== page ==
A Closer Look at Behind the Air-Travel Operational Scene

I was going to say air travel provides “unique opportunities” for service providers. I’ve had lots of friends experience it with great positive feedback. I’ve had negative experiences with bad service on a weekly basis since 2008. It’s almost like airlines are making up a rule that what works for one travel experience will only work for that one. Air carriers also know that the last minute customer is not the most lucrative customer to have. The late booking customer is an often short term customer. That’s because in today’s full service travel environment, the customer knows what he wants and exactly how much he wants to pay. Airlines tend to only want to sell on that last minute customer as much as they can until they find a new winner to adopt a long term practice for that customer. The last minute customer is not always the customer the carriers want to have.

Air carriers need to listen to consumers. Sure, the 20MB free Wi-Fi in the sky allows the savviest of passengers to know they can probably just use it to browse something like some of the best casino bonuses and nothing more, but what can anybody do with 20MB? Customers are requesting the same service. The difference in service between the two airplanes is that the first airplane will get there quickly and have things ready for the flight. They will receive the customer to their rooms and on their way in less than half the time. On the last minute customer, the customer is going to get there at the time they’ve scheduled in their reservation. That’s why air travel is more expensive than getting to a destination by car. You’re not going to wait for five hours for your car to arrive after it’s been delayed in traffic. Air travel is expensive because of time.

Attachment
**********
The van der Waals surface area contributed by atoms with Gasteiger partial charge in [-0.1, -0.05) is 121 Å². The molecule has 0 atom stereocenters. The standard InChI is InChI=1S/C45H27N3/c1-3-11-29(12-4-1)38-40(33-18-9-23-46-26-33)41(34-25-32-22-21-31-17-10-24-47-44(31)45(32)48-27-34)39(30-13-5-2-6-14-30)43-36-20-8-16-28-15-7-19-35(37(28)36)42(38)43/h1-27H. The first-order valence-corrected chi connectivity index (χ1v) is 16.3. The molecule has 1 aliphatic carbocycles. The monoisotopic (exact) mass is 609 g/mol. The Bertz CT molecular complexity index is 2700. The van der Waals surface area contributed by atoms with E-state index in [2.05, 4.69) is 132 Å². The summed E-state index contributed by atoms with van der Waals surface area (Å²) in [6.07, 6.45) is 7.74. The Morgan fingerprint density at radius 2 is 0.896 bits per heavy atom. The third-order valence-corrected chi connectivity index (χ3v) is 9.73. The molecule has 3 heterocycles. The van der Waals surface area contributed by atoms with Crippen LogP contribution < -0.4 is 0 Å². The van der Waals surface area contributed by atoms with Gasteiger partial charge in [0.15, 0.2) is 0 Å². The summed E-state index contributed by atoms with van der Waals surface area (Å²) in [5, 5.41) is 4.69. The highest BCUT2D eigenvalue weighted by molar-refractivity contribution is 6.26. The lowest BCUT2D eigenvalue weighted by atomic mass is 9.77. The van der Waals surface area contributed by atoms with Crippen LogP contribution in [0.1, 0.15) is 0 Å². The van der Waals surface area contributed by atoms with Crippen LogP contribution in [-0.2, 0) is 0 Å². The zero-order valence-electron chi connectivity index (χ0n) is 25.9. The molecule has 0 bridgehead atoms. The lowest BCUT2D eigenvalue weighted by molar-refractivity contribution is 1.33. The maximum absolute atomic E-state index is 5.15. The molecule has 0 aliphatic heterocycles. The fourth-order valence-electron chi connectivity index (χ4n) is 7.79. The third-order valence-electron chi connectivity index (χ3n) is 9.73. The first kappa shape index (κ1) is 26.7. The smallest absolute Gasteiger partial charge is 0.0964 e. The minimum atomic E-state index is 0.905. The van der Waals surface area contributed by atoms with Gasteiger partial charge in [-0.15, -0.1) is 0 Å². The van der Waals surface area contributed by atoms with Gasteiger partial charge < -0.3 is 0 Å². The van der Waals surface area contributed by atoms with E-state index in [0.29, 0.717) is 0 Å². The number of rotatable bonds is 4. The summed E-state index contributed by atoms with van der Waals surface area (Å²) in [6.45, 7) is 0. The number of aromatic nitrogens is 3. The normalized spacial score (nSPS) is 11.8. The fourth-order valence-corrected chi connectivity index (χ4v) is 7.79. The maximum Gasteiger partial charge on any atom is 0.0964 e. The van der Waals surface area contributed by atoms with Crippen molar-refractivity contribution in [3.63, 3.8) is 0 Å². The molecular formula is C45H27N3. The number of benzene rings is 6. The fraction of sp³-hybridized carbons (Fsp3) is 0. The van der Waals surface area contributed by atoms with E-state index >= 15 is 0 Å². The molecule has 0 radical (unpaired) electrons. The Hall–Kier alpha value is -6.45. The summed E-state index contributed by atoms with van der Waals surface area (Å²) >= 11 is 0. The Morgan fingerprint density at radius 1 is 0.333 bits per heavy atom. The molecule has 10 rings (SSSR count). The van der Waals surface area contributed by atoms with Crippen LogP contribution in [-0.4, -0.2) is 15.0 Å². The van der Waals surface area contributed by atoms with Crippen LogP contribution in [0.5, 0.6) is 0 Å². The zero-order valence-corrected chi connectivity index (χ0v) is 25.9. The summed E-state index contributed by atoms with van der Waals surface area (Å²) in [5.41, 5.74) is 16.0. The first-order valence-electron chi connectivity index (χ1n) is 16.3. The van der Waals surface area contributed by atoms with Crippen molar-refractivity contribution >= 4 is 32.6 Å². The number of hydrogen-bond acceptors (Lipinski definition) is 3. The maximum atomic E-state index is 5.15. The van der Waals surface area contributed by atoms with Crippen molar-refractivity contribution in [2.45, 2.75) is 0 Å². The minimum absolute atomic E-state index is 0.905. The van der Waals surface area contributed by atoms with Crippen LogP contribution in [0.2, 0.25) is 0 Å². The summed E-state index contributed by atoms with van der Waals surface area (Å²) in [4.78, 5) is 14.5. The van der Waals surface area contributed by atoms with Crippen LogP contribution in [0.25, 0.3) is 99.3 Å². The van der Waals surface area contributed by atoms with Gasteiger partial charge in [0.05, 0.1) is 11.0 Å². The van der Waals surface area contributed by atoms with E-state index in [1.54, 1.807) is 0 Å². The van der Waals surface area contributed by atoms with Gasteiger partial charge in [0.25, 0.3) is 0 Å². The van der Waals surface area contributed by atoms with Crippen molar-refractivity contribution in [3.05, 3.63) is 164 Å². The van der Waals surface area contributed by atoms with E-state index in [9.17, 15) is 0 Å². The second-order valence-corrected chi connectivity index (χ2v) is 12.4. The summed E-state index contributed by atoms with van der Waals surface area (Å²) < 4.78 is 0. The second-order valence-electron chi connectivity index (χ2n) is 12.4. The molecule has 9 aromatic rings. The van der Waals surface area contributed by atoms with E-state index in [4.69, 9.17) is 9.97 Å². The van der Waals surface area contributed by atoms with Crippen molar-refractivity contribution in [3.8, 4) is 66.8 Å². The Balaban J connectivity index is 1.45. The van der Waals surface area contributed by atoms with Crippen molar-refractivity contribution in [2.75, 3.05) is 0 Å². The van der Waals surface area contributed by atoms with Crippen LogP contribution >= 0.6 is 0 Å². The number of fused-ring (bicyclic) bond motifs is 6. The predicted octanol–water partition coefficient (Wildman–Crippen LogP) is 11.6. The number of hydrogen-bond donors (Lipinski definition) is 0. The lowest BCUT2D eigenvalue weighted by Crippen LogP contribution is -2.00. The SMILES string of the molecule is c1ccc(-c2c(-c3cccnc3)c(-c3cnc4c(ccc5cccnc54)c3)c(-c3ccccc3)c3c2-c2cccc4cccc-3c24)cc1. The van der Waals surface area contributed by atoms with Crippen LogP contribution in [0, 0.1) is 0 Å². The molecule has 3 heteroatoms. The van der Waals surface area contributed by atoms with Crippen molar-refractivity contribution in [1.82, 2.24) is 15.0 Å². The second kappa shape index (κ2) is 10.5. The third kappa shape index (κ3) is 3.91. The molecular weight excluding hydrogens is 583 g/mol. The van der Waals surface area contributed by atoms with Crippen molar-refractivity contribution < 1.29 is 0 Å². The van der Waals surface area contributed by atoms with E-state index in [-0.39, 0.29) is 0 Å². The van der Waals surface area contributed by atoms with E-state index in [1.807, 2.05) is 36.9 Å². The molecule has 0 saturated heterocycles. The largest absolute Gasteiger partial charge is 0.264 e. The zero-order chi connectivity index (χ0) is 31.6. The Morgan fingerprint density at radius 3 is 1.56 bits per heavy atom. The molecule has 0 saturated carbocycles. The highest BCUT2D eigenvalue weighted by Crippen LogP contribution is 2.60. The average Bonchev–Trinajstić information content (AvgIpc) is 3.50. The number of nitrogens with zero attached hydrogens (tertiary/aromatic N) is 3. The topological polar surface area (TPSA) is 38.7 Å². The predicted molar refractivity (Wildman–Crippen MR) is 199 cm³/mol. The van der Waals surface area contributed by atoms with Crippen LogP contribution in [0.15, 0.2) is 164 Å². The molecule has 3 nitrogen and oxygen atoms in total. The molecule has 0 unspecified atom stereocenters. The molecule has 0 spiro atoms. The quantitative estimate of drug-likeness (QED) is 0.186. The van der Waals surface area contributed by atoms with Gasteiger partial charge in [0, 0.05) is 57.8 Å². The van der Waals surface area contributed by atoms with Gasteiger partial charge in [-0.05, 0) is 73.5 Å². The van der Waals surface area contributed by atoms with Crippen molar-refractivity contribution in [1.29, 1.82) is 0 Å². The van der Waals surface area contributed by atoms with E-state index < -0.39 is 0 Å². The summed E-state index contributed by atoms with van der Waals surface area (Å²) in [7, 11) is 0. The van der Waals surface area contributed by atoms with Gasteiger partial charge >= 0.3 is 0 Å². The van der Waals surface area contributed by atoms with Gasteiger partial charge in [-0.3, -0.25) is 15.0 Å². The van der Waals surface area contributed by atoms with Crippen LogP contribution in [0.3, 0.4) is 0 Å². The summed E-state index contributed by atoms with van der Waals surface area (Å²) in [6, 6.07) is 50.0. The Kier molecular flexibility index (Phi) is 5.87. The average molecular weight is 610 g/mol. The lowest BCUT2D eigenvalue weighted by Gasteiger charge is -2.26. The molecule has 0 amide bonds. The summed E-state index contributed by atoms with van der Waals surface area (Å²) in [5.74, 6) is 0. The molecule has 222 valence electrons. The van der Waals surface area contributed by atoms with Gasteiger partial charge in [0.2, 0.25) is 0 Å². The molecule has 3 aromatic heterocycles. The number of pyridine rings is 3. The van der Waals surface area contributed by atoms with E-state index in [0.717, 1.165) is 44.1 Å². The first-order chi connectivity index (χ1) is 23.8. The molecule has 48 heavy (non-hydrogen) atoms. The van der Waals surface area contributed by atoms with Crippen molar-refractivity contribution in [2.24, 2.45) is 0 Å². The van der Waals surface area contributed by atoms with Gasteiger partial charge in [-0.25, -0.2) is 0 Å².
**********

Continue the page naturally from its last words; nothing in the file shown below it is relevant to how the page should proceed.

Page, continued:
If you want unique customer service opportunities, look into how Airline’s make their last minute customer service policies. Airlines are moving away from basic industry practices that make passengers wait for time.

After you fly for the last time, if you do decide to stay with an air carrier, know that airlines are making it more difficult than ever to move your accounts to your preferred service. Some companies offer one free flight of transportation for free to your current flight. Others offer free trips that put you on an earlier flight. They call that a customer retention program. That’s a great example of consumer driven marketing. Most people who stay with a hotel or a car rental service want to stick with those companies that provide them great service. If that company is offering more flexible service, people will stick around. Air travel is beginning to move away from that model. You will have to pay to fly on a flight that is outside of your preferred flight. I recently talked with a United Airlines flight attendant who said they are dropping free flights and free trips for passengers who have stayed with the company more than three times. They won’t give people free travel just because they stay.

Now airlines are using the opportunity to tell passengers who are opting to leave air travel that they will have to pay for a new air carrier to provide the same last minute opportunities.

Air travel has become a great marketing opportunity for companies. I say most of the time. When airlines take consumers for a ride, which is usually the case at the end of the last month of the year, people want to know that they can’t get out of it. So they go with a last minute flight provider. There are a lot of very good reasons to do that. But you know, there are also a lot of great reasons to stay with a reliable company that provides the last minute services you need. If you know which one you want, by all means, stay with that company. Do not fall for the last minute airlines marketing.

Alexa Taylor
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Written by Alexa Taylor

Lover of airplanes and the feeling of the sun on my face, I collect postcards and need to pet every dog I see.